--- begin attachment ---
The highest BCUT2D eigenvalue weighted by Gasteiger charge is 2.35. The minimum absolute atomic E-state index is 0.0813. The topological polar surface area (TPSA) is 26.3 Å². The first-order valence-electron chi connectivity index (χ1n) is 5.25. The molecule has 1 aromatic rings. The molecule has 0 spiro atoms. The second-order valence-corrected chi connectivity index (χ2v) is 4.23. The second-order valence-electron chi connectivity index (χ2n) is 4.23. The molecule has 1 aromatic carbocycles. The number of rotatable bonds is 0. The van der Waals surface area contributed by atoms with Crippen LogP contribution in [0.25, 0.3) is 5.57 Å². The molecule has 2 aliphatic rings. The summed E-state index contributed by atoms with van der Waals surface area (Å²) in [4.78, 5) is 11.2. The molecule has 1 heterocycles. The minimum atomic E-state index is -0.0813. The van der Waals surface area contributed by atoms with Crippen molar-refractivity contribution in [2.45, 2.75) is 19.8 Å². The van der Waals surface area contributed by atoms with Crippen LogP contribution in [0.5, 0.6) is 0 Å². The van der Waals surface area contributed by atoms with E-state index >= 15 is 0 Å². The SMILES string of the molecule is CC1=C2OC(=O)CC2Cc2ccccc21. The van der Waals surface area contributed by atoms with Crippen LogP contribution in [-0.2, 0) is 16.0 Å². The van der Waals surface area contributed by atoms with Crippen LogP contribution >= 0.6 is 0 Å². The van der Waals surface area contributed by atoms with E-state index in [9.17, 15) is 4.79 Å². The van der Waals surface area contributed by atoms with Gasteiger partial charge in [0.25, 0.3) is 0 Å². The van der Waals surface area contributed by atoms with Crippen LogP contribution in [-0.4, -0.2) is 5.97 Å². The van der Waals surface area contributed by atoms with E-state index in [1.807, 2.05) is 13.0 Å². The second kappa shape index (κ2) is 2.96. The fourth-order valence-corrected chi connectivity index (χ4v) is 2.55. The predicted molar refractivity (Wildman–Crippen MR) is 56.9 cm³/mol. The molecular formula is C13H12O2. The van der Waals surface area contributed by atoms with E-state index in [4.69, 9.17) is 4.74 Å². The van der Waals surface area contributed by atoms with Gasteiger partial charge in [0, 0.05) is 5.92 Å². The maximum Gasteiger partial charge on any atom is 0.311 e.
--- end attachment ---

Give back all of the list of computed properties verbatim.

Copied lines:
The highest BCUT2D eigenvalue weighted by Gasteiger charge is 2.35. The minimum absolute atomic E-state index is 0.0813. The topological polar surface area (TPSA) is 26.3 Å². The first-order valence-electron chi connectivity index (χ1n) is 5.25. The molecule has 1 aromatic rings. The molecule has 0 spiro atoms. The second-order valence-corrected chi connectivity index (χ2v) is 4.23. The second-order valence-electron chi connectivity index (χ2n) is 4.23. The molecule has 1 aromatic carbocycles. The number of rotatable bonds is 0. The van der Waals surface area contributed by atoms with Crippen LogP contribution in [0.25, 0.3) is 5.57 Å². The molecule has 2 aliphatic rings. The summed E-state index contributed by atoms with van der Waals surface area (Å²) in [4.78, 5) is 11.2. The molecule has 1 heterocycles. The minimum atomic E-state index is -0.0813. The van der Waals surface area contributed by atoms with Crippen molar-refractivity contribution in [2.45, 2.75) is 19.8 Å². The van der Waals surface area contributed by atoms with Crippen LogP contribution in [0.5, 0.6) is 0 Å². The van der Waals surface area contributed by atoms with E-state index >= 15 is 0 Å². The SMILES string of the molecule is CC1=C2OC(=O)CC2Cc2ccccc21. The van der Waals surface area contributed by atoms with Crippen LogP contribution in [-0.2, 0) is 16.0 Å². The van der Waals surface area contributed by atoms with Crippen LogP contribution >= 0.6 is 0 Å². The van der Waals surface area contributed by atoms with E-state index in [9.17, 15) is 4.79 Å². The van der Waals surface area contributed by atoms with Gasteiger partial charge in [0.25, 0.3) is 0 Å². The van der Waals surface area contributed by atoms with Crippen LogP contribution in [-0.4, -0.2) is 5.97 Å². The van der Waals surface area contributed by atoms with E-state index in [1.807, 2.05) is 13.0 Å². The second kappa shape index (κ2) is 2.96. The fourth-order valence-corrected chi connectivity index (χ4v) is 2.55. The predicted molar refractivity (Wildman–Crippen MR) is 56.9 cm³/mol. The molecular formula is C13H12O2. The van der Waals surface area contributed by atoms with E-state index in [4.69, 9.17) is 4.74 Å². The van der Waals surface area contributed by atoms with Gasteiger partial charge in [0, 0.05) is 5.92 Å². The maximum Gasteiger partial charge on any atom is 0.311 e.